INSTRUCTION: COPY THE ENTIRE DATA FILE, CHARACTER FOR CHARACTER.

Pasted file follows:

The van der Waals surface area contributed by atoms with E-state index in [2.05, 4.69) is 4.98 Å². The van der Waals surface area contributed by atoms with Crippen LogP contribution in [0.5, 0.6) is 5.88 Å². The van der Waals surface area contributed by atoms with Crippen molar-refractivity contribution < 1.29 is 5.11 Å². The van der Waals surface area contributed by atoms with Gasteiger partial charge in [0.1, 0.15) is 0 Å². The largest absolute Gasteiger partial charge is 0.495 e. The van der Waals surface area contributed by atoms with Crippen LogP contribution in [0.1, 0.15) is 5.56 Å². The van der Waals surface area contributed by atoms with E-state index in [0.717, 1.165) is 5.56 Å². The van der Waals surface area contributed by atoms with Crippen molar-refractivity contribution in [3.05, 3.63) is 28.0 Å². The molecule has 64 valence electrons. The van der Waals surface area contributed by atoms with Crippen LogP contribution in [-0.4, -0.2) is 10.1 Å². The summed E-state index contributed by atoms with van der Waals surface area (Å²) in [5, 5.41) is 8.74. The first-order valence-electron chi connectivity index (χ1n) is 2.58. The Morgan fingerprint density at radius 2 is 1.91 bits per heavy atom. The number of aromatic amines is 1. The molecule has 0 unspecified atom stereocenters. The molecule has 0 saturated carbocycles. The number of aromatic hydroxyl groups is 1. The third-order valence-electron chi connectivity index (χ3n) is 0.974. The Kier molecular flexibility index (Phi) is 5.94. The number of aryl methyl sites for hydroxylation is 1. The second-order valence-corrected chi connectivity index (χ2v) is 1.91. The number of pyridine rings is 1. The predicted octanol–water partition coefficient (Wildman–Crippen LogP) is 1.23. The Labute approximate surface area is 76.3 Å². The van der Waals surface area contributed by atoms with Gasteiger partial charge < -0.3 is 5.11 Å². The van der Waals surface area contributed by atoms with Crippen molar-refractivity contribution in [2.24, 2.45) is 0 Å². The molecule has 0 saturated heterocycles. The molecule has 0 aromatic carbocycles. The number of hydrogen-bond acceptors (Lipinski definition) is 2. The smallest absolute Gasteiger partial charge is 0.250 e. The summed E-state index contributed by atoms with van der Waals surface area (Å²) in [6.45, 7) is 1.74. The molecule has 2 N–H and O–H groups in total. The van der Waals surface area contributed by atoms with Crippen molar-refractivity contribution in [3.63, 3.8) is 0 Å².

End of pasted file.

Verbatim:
The van der Waals surface area contributed by atoms with E-state index in [2.05, 4.69) is 4.98 Å². The van der Waals surface area contributed by atoms with Crippen LogP contribution in [0.5, 0.6) is 5.88 Å². The van der Waals surface area contributed by atoms with Crippen molar-refractivity contribution < 1.29 is 5.11 Å². The van der Waals surface area contributed by atoms with Gasteiger partial charge in [0.1, 0.15) is 0 Å². The largest absolute Gasteiger partial charge is 0.495 e. The van der Waals surface area contributed by atoms with Crippen LogP contribution in [0.1, 0.15) is 5.56 Å². The van der Waals surface area contributed by atoms with E-state index in [0.717, 1.165) is 5.56 Å². The van der Waals surface area contributed by atoms with Crippen molar-refractivity contribution in [3.05, 3.63) is 28.0 Å². The molecule has 64 valence electrons. The van der Waals surface area contributed by atoms with Crippen LogP contribution in [-0.4, -0.2) is 10.1 Å². The summed E-state index contributed by atoms with van der Waals surface area (Å²) in [5, 5.41) is 8.74. The first-order valence-electron chi connectivity index (χ1n) is 2.58. The Morgan fingerprint density at radius 2 is 1.91 bits per heavy atom. The number of aromatic amines is 1. The molecule has 0 unspecified atom stereocenters. The molecule has 0 saturated carbocycles. The number of aromatic hydroxyl groups is 1. The third-order valence-electron chi connectivity index (χ3n) is 0.974. The Kier molecular flexibility index (Phi) is 5.94. The number of aryl methyl sites for hydroxylation is 1. The second-order valence-corrected chi connectivity index (χ2v) is 1.91. The number of pyridine rings is 1. The predicted octanol–water partition coefficient (Wildman–Crippen LogP) is 1.23. The Labute approximate surface area is 76.3 Å². The van der Waals surface area contributed by atoms with Gasteiger partial charge < -0.3 is 5.11 Å². The van der Waals surface area contributed by atoms with Crippen molar-refractivity contribution in [2.24, 2.45) is 0 Å². The molecule has 0 saturated heterocycles. The molecule has 0 aromatic carbocycles. The number of hydrogen-bond acceptors (Lipinski definition) is 2. The smallest absolute Gasteiger partial charge is 0.250 e. The summed E-state index contributed by atoms with van der Waals surface area (Å²) in [6.45, 7) is 1.74. The molecule has 2 N–H and O–H groups in total. The van der Waals surface area contributed by atoms with Crippen molar-refractivity contribution in [3.63, 3.8) is 0 Å².